Friday afternoon, I picked up 25 beautiful young laying hens.
I’ve decided to get back into farm fresh egg sales. These hens will be grazing outside during the day, rather than cooped up in a building.
Saturday morning I went to check and see how they were adjusting to their new quarters, I noticed one of the girls wasn’t moving, and hadn’t move for several hours. The words “egg bound” popped into my head. Not sure where that came from, but growing up on a farm, I thought of first calf heifers. In the back of your mind, you were sort of holding your breath until their first calf was successfully delivered…(so in my mind, I had a similar train of thought..these hens are just starting to lay..I wonder if she’s got a large egg stuck in her birth canal???
My mind went to All God’s Creatures Great and Small, the mini series we have been watching.
(What would James Harriot do?)
I got on line and googled “egg bound.”
Sure enough, it’s a thing.
I watched a couple of YouTube videos, read a handful of articles..several of them mentioned putting the bird in a small tub of water and filling it with Epson salts. Let her soak in there for 20 minutes, then put her somewhere quiet, by herself. (You can also do more such as attempt to reach up into the bird and see if you can manually extract the “stuck” egg.) I decided, if it came to that, I was not going to do it, because that also brought with it another bunch of risks.
Didn’t have any Epson salt, so went with plan B.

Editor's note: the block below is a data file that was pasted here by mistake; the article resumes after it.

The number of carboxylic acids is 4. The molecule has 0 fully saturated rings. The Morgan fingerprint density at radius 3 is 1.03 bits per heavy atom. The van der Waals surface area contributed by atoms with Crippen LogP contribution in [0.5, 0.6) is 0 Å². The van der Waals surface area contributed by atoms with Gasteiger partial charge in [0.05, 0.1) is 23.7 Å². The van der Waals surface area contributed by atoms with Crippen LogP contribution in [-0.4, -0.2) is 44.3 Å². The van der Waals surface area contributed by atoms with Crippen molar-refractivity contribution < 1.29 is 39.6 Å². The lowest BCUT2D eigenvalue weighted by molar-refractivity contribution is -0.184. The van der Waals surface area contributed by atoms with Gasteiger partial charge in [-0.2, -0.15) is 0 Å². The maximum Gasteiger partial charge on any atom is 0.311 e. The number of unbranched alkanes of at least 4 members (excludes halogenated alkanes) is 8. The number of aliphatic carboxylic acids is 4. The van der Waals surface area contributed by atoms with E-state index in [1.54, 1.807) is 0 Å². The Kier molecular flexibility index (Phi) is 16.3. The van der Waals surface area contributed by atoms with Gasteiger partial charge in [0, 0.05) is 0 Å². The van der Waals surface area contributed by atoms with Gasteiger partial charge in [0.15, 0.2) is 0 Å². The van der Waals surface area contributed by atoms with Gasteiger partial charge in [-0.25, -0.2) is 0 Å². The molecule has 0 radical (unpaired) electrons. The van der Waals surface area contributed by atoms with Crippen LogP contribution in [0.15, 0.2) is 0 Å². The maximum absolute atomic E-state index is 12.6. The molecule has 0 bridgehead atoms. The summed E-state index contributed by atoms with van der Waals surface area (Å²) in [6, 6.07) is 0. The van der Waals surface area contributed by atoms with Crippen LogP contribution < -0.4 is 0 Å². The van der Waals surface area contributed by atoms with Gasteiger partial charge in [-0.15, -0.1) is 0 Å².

The poor little hen was obviously in distress, but seemed to love soaking in that warm water bath. Took her out to the shop and put her in a pet carrier/ lots of fresh hay, food and water, and covered the carrier with a towel. The idea is to put her somewhere dark and quiet so she can relax.
If this didn’t work, she probably had 48 hours or less to live before her bowels backed up and she died from complications.
Sunday morning when I went to check on her, low and behold, she had laid an egg!
It was one of the highlights of my weekend. 🙂
She was still moving a little slowly, I noticed one of her toes was bleeding and didn’t seem to want to stop. It must have happened when we brought them home.
How to get a chicken’s toe to stop bleeding? I knew she could not go back with the rest of the hens, quite yet, because, if they saw and got a taste of blood, it would be all over for little Henny Penny. Chickens can be nasty like that..They will eat their own, just like pigs.
Pigs will do that too.
I’ve seen it happen.
Never trust a pig.
Update Tuesday morning.
Toe had stopped bleeding, I found a 2nd egg. Little hen was moving around freely in my shop, pooping here and there. Decided to mark her tail with a tab of red spray paint. That way I could keep an eye on her to make sure she was not getting bullied. 30 minutes later, I re-introduced her to the flock. She hadn’t been gone long enough for them to think she was a new bird. (When you mix older birds together, they will often fight to establish the pecking order).
The treatment had been a success.
In high school, I wanted to be a vet.
I think it would have been a good fit.